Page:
Some teachers leave on their own volition after five years. However, others simply are not offered tenure or their probationary service is discontinued. The reasons for denial of tenure and discontinuance are sometimes justified but can more frequently be attributed to school districts having a quota like system to see how many teachers they can compel to exit the profession regardless of the quality of their practice. These facts fly in the face of the mainstream media narrative that teachers “have a job for life.”
That brings us into the myth perpetuated by the media that tenure is a guaranteed job for life. Tenure is not a guaranteed job for life. It simply means that if a teacher is fired, a process is conducted to validate that they are being fired for just causes and that they are not the victims of the political agendas of their supervisors or the subject of personal retribution. However, tenure does not guarantee that the process is fair as tenured teachers are often targeted either because their salaries are too high or they spoke up for the interests of their students and against the interests of their administration. Teachers who are placed in a predicament like this have to resort to paying exorbitant legal fees to defend themselves against a surgical and bureaucratic beast intent on destroying their career and proclaiming that they are doing so “for the sake of the children.”
Teachers do not dispute that we should be held to high standards and we proudly hold ourselves to such standards. We are reflective enough to know when our strategies work and we become our own worst critics when we know that we need to improve our instruction. However, those standards should be set with the conditions and constraints of all of the stakeholders of public education in mind. Teachers are profoundly demoralized because we are being held accountable for social and economic conditions beyond our control such as poverty, crime, drug addiction, and institutional racism. Teachers have become the scapegoat for the problems that society can’t or won’t solve and that is not fair or just.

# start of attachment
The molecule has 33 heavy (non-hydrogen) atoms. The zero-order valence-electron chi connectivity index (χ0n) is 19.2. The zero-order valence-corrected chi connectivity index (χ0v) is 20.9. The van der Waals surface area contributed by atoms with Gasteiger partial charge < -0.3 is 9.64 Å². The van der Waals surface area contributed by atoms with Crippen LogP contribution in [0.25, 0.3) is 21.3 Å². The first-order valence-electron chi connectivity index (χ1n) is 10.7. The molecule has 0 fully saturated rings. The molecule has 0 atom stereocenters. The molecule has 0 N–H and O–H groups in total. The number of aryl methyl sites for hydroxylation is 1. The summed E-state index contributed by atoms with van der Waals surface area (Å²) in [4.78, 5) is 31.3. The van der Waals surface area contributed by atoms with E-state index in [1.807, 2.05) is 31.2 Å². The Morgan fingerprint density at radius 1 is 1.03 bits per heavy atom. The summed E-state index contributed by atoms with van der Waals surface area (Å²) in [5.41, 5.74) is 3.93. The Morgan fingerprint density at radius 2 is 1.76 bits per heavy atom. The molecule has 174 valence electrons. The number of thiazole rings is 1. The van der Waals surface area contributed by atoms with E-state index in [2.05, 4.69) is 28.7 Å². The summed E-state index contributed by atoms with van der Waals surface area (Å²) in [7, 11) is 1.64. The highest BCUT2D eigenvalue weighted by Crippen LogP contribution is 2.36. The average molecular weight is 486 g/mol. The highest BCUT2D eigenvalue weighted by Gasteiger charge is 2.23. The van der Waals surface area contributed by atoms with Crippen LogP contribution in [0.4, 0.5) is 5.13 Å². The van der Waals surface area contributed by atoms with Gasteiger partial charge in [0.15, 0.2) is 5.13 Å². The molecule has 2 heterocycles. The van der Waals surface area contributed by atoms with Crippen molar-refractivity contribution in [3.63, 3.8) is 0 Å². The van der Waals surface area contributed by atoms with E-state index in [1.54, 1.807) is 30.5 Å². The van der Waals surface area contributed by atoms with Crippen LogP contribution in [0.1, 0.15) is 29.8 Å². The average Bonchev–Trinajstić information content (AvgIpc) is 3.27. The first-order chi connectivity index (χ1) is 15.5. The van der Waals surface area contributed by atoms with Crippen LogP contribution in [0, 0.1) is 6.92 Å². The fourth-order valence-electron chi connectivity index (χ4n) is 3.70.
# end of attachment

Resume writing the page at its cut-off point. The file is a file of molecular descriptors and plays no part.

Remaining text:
Earlier this week, my school had our all important school wide evaluation and one of my classes was chosen for evaluators to visit and observe. All went smoothly and it was a valuable experience for my students. However, once evaluators left my classroom, one of my students called me over to their desk and quietly said, “Don’t worry, Mr. Savage, we have your back.” We need to follow that student’s lead and come together to have our teachers’ backs. We need to restore dignity and respect to our profession and stop dehumanizing teachers like our future depends on it because it does.